There is a coral aggregate road in Lao Lao that runs down from San Vicente, then parallel to the beach, then finally up to Kagman. The nine streams are numbered 1-9 from South to North along this road. With the exception of Stream 1, all of the streams cross this road (Stream 1 runs parallel to the road). We want to sample each of the streams upstream of the road and then downstream of the road. That will give us an idea of which streams are dumping the most sediment into Lao Lao Bay and whether or not the sediment is coming from the road or from further up in the watershed.

Some of the streams drain the revegetation area (the recently burned revegetation area) and some of the streams drain vegetated areas. Streams 1 and 9 probably drain the coral aggregate roads that they parallel. Once we collect all of our data, we'll have an idea of how much sediment would naturally flow into Lao Lao, how much sediment is added to the water when the upland areas are burned and/or non-vegetated, and how much sediment coral aggregate roads add to stormwater.

This information will eventually help guide us towards the Best Management Practices to protect the coral reefs from stormwater runoff.

I took several pictures of the stream beds, but the only ones that came out clear were the ones from Stream 1. So here a few pictures from Stream 1:

Stream 1 runs parallel to the road as it heads downhill towards the beach. Clicking on the photo will enlarge it. The road makes a left close to the bottom, but the stream continues straight towards the ocean. This picture visualizes rather well how any sediment carried in the stormwater is carried straight into Lao Lao Bay.

This photo was taken from the edge of the water, looking back up towards the stream bed. Clicking on the photo will enlarge it. It takes a lot of fast moving water to cut a path like that. You can see how the vegetation covers the stream bed just past the small cliffs. The resulting shade makes photography difficult.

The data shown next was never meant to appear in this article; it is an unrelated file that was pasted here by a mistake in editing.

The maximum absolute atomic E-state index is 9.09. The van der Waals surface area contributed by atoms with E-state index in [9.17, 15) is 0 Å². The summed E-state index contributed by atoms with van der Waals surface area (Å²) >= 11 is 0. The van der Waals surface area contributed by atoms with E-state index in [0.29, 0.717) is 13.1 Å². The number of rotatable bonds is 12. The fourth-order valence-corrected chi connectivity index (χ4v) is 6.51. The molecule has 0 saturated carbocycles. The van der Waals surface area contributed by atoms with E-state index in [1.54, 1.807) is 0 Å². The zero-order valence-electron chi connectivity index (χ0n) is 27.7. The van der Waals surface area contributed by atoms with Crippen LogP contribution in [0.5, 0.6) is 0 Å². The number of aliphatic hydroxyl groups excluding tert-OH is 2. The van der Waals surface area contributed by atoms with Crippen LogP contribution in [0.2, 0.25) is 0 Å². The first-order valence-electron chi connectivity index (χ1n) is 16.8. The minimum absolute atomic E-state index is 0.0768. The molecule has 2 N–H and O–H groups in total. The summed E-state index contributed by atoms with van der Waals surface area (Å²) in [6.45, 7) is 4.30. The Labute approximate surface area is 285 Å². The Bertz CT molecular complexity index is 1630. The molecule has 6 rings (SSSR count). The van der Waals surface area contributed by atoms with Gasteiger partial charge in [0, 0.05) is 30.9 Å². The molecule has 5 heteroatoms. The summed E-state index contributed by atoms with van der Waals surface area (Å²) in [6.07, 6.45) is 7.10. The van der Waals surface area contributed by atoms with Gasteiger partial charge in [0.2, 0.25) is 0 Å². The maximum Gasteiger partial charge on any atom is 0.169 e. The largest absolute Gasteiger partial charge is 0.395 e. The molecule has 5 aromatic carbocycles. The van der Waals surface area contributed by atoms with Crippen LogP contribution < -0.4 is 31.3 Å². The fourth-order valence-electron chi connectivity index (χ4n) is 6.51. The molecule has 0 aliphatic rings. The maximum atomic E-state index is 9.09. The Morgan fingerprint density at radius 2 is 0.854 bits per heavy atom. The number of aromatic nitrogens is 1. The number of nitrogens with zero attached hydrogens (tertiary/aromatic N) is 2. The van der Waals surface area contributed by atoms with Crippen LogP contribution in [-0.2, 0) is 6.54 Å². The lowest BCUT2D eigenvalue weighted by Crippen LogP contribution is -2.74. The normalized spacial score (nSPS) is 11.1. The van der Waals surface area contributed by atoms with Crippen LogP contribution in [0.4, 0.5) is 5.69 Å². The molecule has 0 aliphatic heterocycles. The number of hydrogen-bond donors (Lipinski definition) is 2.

Volunteer Opportunity with DFW

The DFW Wildlife Section is soliciting mature reliable volunteers to work with us as part of a Wildlife Volunteer Corp.

The Wildlife Section is looking for dedicated people who would like to become a part of the conservation wildlife work that is going on with endangered species in the CNMI. Currently the division has two dedicated volunteers that have worked with the Division since 2001 on the Managaha Shearwater project. They have been invaluable in ensuring that this monitoring program continues. Currently, the Division would like to expand it’s volunteer corps by recruiting volunteers to work on the Mariana Swiftlet Project.

Mariana Swiftlets are endemic to the Mariana islands, an endangered species that live in caves. They once occurred on Rota but were extirpated in the 1970’s. There is a very small population of Mariana Swiftlets in Guam on the Naval Magazine.

The Division conducts surveys 2 times a year of Mariana Swiftlets at their caves while they enter in the evening. This survey is part of a long term (13 years) Mariana Swiftlet monitoring program.